Russian native Alex Sipiagin has been a first call trumpeter for several New York big bands for the past five years or so. A veteran of the Mingus Big Band, the Gil Evans Orchestra, and the Dave Holland Big Band, Sipiagin has been a favorite with critics but has yet to break though to the jazz public at large. Over the course of his three previous Criss Cross sides, the trumpeter has shown growth from a mainstream hard bop interpreter to an adventurous post bop progenitor.
Chock full of bristling improvisation, Equilibrium is arguably Sipiagin's best effort to date, and much of this is due to some fine writing no doubt influenced by Holland and a fantastic ensemble that includes saxophonist Chris Potter, pianist David Kikoski, and drummer Gene Jackson. Look no further than a run through Monk's "Evidence to hear that Sipiagin is not interested in run of the mill interpretations, but instead crafts arrangements and originals that are more about an elastic sense of time. Voicing the melody for two saxophones (Potter and David Binney) and his own muted trumpet, Sipiagin changes the rhythmic movement for a slightly off-kilter sound that suits the idiosyncratic nature of the piece to a tee.
Following the extroverted spirit of the opening "Mood 2, the title track, and the previously mentioned "Evidence, a dark and brooding "Sonhando Com O Meu Primeiro Amor by Brazilian heavyweight Toninho Horta finds Sipiagin at his lyrical best with a fat tone reminiscent of Freddie Hubbard. By contrast, the collective improvisation during two takes of "Free confirms that there are two sides to the trumpeter's personality and that he's not afraid to walk a musical tightrope without need for a safety net.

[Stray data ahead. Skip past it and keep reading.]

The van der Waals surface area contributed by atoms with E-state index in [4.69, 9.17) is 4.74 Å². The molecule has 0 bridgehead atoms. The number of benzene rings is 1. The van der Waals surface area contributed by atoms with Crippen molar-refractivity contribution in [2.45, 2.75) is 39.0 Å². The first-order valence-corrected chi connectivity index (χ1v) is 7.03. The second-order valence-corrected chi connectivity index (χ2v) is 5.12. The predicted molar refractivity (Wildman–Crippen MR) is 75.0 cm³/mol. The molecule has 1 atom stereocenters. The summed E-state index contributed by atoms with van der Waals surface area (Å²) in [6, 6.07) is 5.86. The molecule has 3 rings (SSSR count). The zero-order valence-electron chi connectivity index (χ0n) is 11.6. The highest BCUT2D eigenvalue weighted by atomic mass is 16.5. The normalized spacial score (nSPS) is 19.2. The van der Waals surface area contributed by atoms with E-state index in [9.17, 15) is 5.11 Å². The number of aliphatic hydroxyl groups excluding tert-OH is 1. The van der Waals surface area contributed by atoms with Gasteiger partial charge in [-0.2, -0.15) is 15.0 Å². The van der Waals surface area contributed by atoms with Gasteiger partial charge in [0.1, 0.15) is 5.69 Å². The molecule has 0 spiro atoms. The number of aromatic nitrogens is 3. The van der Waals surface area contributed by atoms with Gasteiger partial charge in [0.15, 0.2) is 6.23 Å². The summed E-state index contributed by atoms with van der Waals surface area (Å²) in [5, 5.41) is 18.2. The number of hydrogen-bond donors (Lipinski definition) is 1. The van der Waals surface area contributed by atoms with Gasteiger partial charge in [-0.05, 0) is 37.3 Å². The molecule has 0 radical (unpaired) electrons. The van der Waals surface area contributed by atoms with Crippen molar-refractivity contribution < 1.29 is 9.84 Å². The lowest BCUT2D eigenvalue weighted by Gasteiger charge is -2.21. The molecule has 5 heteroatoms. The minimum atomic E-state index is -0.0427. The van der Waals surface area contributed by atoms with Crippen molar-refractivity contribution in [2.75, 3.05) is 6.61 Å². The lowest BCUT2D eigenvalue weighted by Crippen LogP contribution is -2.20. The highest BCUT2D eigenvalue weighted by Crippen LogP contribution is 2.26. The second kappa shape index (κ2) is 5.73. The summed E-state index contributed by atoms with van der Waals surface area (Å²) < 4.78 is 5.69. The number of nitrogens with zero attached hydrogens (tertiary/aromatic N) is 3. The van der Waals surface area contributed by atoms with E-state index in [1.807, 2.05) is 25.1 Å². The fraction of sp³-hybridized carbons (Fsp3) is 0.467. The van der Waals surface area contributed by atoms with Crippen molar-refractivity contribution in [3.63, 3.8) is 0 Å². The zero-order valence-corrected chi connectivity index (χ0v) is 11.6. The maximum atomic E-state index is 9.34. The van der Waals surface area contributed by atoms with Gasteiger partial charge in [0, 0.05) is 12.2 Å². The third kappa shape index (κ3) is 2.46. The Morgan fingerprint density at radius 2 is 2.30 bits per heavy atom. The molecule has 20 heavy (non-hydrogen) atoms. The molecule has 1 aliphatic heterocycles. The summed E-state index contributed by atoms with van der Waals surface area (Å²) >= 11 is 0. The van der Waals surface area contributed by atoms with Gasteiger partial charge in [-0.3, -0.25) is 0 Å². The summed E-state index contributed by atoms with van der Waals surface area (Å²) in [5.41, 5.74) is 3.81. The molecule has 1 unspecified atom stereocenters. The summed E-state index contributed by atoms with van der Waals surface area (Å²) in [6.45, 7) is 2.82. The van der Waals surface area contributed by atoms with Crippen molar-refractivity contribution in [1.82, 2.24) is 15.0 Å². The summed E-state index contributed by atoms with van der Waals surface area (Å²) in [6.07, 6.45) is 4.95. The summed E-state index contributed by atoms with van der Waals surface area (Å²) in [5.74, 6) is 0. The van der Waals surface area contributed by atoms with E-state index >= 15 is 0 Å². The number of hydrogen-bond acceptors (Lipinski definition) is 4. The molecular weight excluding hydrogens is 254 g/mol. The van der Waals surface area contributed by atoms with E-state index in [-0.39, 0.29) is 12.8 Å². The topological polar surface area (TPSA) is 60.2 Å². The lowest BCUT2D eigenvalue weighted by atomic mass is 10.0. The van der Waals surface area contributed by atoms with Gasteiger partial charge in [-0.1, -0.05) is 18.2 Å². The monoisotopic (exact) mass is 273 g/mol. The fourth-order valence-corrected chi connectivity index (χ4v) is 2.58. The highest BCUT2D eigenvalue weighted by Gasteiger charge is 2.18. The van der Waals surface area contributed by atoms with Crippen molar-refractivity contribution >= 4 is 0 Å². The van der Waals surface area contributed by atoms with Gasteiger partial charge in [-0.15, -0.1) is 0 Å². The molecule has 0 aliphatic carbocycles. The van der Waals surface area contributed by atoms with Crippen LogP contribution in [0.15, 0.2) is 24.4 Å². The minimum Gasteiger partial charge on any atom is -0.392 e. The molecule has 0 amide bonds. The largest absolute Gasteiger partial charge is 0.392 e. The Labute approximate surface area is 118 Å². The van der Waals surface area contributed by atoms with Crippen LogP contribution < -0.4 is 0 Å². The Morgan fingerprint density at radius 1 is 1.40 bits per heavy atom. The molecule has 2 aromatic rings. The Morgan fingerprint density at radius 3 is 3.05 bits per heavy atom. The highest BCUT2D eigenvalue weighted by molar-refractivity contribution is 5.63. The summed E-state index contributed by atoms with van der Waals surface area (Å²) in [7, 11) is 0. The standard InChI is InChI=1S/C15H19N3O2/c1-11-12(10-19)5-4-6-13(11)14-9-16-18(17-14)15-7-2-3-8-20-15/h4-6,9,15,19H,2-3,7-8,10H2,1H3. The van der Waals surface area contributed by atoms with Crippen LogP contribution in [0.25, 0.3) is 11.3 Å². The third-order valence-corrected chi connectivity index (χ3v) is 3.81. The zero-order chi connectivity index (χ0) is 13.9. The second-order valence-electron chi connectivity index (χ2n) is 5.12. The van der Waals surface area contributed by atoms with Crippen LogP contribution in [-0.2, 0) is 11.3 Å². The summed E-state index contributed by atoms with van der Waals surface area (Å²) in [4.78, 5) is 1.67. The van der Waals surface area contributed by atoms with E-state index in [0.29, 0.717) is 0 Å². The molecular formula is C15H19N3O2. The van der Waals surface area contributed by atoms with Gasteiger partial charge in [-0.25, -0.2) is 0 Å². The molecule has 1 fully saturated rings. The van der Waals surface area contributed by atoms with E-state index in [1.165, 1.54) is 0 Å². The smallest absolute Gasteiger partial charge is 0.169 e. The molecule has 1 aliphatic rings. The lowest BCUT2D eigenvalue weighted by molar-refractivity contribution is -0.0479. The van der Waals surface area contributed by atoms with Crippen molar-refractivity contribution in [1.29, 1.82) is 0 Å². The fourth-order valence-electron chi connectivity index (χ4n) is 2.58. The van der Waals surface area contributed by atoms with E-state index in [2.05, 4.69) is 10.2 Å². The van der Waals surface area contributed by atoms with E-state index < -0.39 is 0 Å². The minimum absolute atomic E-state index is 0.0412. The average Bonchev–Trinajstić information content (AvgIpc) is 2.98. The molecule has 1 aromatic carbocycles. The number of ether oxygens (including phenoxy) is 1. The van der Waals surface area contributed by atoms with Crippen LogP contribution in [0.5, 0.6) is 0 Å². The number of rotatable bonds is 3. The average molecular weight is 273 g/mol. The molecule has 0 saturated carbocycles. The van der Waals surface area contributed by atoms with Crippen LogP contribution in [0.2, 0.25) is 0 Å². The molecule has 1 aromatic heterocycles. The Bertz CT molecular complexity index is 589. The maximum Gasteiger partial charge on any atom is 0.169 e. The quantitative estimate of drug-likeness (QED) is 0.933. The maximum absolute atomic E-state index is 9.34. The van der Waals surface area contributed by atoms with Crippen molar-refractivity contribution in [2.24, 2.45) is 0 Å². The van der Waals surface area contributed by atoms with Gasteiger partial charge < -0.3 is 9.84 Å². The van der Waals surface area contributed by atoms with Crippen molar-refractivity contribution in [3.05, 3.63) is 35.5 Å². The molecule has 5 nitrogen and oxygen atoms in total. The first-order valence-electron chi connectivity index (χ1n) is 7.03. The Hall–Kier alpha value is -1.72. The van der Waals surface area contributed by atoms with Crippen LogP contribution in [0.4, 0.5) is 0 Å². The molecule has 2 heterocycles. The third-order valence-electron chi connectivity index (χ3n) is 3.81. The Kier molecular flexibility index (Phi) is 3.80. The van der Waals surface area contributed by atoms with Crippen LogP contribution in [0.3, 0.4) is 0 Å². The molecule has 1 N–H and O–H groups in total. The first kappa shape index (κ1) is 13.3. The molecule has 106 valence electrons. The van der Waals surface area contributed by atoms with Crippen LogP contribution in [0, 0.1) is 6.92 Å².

With a total being greater than the mere sum of its parts, Equilibrium serves as a complex and varied showcase for Alex Sipiagin and his top-notch crew of partners in crime. At the rate that he's going, there's no telling what even greater breakthroughs lie ahead for this forward-thinking musician.
Track Listing: Mood 2, Equilibrium, Evidence, Sonhando Com O Meu Primeiro Amor, Free 1, High, Good Morning, Blues For Kids, Free 2
Personnel: Alex Sipiagin (trumpet), Chris Potter (saxophones), David Binney (saxophones), David Kikoski (piano), Scott Colley (bass), Gene Jackson (drums)
Jazz and the blues--because together this musical brother and sister speak from our nation's days of the current cultural affairs and the authenticity and truth of a place where the rhythms held the pulse and the drums the heartbeat, representing every step closer the meat on the bone
Jazz and the blues--because together this musical brother and sister speak from our nation's days of the current cultural affairs and the authenticity and truth of a place where the rhythms held the pulse and the drums the heartbeat, representing every step closer the meat on the bone. Feet in the dirt, or barefoot on a stage with sequins--it's soul beats in my chest.
I was first exposed to jazz while others listened to surf music in the '50s and '60s, it was Monk, Miles, Satchmo and Ella, Rosemary Clooney and Julie London followed. Margaret Whiting, Les McCann, Willie Bobo, Andy Simpkins, Snooky Young, Bill Basie and Helen Humes. The first time I heard Topsy, Take 2, I about passed out at the age of ten.
I've hung with Les McCann who more than 30 years after our first meeting became my duet partner on my CD, Don't Go To Strangers. Karen Hernandez from the start, Jack Le Compte on drums, Lou Shoch on bass, Steve Rawlins as my arranger and pianist, Grant Geissman - guitar genius, Nolan Shaheed, Richard Simon, and more. The big boys. My Red Hot Papas. The best show I ever attended was...
I met Helen Humes first back in 1981 and helped turn one Playboy Jazz Festival night into her tribute, bring the Basie Band to stage, her joy boys. Before she took the stage for the last time to sing, If I could Be With You One Hour Tonight thousands of copies of the newspaper I wrote for carried her story. It was kismet, her being held by Joe Williams backstage. Soon in my life were the great Linda Hopkins who told me I sang the song she wrote better than her, which floored me of course, the energizing Barbara Morrison and the stellar Marilyn Maye who guided me professionally.
My advice to new listeners... let your backbone slip and feel your body stripping back the barriers that prevent us from being one with the music.
Remember none of us are strangers, we just haven't met yet.